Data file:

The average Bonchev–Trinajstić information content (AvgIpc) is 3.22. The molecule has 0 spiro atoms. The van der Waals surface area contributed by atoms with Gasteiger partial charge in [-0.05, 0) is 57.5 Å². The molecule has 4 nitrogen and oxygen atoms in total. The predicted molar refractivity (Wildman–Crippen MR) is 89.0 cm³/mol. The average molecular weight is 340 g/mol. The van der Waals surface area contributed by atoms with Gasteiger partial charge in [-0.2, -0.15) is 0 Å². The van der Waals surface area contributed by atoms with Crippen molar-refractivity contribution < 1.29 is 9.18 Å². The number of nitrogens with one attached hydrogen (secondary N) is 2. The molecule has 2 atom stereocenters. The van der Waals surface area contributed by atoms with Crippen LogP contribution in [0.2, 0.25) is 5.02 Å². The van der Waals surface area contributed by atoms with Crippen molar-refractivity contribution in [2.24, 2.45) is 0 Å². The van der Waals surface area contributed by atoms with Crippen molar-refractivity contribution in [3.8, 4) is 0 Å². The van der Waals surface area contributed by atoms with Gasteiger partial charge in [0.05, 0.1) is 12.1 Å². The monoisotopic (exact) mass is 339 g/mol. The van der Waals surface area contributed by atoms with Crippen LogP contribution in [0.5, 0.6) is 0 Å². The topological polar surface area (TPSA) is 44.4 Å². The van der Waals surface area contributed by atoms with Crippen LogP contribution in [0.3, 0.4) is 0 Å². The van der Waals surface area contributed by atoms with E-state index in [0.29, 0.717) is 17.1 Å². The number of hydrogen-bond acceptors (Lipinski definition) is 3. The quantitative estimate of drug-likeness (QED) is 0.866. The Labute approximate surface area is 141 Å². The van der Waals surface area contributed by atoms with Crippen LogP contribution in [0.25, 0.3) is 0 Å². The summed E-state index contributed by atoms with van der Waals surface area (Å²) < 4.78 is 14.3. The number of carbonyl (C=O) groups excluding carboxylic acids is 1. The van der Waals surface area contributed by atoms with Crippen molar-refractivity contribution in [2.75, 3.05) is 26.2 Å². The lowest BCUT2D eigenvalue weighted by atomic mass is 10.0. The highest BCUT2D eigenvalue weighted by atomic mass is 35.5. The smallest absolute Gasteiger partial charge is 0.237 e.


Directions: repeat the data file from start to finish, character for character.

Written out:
The average Bonchev–Trinajstić information content (AvgIpc) is 3.22. The molecule has 0 spiro atoms. The van der Waals surface area contributed by atoms with Gasteiger partial charge in [-0.05, 0) is 57.5 Å². The molecule has 4 nitrogen and oxygen atoms in total. The predicted molar refractivity (Wildman–Crippen MR) is 89.0 cm³/mol. The average molecular weight is 340 g/mol. The van der Waals surface area contributed by atoms with Gasteiger partial charge in [-0.2, -0.15) is 0 Å². The van der Waals surface area contributed by atoms with Crippen molar-refractivity contribution < 1.29 is 9.18 Å². The number of nitrogens with one attached hydrogen (secondary N) is 2. The molecule has 2 atom stereocenters. The van der Waals surface area contributed by atoms with Crippen LogP contribution in [0.2, 0.25) is 5.02 Å². The van der Waals surface area contributed by atoms with Crippen molar-refractivity contribution in [2.24, 2.45) is 0 Å². The van der Waals surface area contributed by atoms with Crippen molar-refractivity contribution in [3.8, 4) is 0 Å². The van der Waals surface area contributed by atoms with Gasteiger partial charge in [0.05, 0.1) is 12.1 Å². The monoisotopic (exact) mass is 339 g/mol. The van der Waals surface area contributed by atoms with Crippen LogP contribution in [0.5, 0.6) is 0 Å². The topological polar surface area (TPSA) is 44.4 Å². The van der Waals surface area contributed by atoms with Crippen LogP contribution in [0.3, 0.4) is 0 Å². The van der Waals surface area contributed by atoms with E-state index in [0.29, 0.717) is 17.1 Å². The number of hydrogen-bond acceptors (Lipinski definition) is 3. The quantitative estimate of drug-likeness (QED) is 0.866. The Labute approximate surface area is 141 Å². The van der Waals surface area contributed by atoms with Crippen LogP contribution in [0.25, 0.3) is 0 Å². The summed E-state index contributed by atoms with van der Waals surface area (Å²) < 4.78 is 14.3. The number of carbonyl (C=O) groups excluding carboxylic acids is 1. The van der Waals surface area contributed by atoms with Crippen molar-refractivity contribution in [2.75, 3.05) is 26.2 Å². The lowest BCUT2D eigenvalue weighted by atomic mass is 10.0. The highest BCUT2D eigenvalue weighted by atomic mass is 35.5. The smallest absolute Gasteiger partial charge is 0.237 e.